The Appropriations Committee began hearing agency reviews on Monday. In this process, we look at state agency budgets, go over their requests and compare it to the budget proposed by the Governor. We had been meeting in a room that allowed senators and staff to distance, but when it was learned on Tuesday that a person had received a positive test for the virus, Lincoln Lancaster County Public Health officials recommended we leave immediately and quarantine. On Wednesday we began meeting virtually, which has worked out well for hearing agency reviews. We are making the best of it and glad to be able to continue working.
Several bills of interest have been heard in committee this week. LR 22CA introduced by Sen. Linehan, would cap the amount of property tax that can be collected. At first look, it sounds like it would cap spending growth at 3%, but the bill focuses on tax collections when valuations increase. As an example, with our system in Nebraska, if valuations went up 5% and the levy was not changed, tax collections also went up 5%. This act would require the levy to be adjusted to reflect a maximum of 3% increase in tax collections. Those in agriculture know there have been some very large increases in valuation and not always a corresponding reduction in the levy. If there were no increases in valuations, the bill does allow for a 3% increase in tax asking. The bill also has some exceptions for improvements and new construction, annexation of subdivisions and so on. So the bill is a 3% cap on growth of property taxes collected, not a cap on spending.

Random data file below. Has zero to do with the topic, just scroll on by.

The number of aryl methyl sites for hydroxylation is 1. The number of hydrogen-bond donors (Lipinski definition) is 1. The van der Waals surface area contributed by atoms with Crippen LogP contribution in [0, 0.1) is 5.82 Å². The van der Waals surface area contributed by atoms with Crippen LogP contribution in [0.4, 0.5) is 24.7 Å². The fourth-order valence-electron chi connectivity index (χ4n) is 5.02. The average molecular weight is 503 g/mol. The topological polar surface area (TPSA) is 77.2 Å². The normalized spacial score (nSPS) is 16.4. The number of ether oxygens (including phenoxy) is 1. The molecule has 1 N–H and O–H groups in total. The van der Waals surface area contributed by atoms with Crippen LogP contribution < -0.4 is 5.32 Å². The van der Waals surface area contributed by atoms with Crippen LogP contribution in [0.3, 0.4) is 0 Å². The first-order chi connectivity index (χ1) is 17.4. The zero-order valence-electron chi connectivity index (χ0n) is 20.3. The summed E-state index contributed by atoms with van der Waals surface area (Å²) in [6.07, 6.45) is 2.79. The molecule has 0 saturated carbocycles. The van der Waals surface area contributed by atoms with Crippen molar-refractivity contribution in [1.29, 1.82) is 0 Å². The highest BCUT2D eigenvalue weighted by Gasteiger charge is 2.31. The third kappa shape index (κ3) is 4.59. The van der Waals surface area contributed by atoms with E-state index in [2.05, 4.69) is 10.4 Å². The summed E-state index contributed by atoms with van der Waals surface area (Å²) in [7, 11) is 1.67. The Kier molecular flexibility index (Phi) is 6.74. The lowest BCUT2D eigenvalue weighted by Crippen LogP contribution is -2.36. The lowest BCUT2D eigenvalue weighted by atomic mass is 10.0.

In visiting with schools in our district, I know they are very aware of this and what’s going on with state spending. LR 22CA does have the potential to hinder certain entities moving forward, since it removes the “automatic” increase in tax revenue when valuations go up. So in the instance there was 5% growth which necessitated a 5% increase in spending, another funding source would need to be found. For schools, that source would be state funding; and schools have concerns that, as has happened in the past, when the state budget is tight, TEEOSA will not be fully funded.
In my opinion, LR22CA has a decent chance of getting out of committee, and then we will see what direction it would take on the floor. There are quite a few bills introduced about property taxes and relief. My office is hearing from constituents in Lancaster County who just received their valuations and protest notifications; with the system we have in Nebraska, there are real concerns that property taxes will continue to go up. This bill was introduced as a constitutional amendment, so if it gets out of committee and is passed by the Legislature, it would go to a vote of the people at the next election.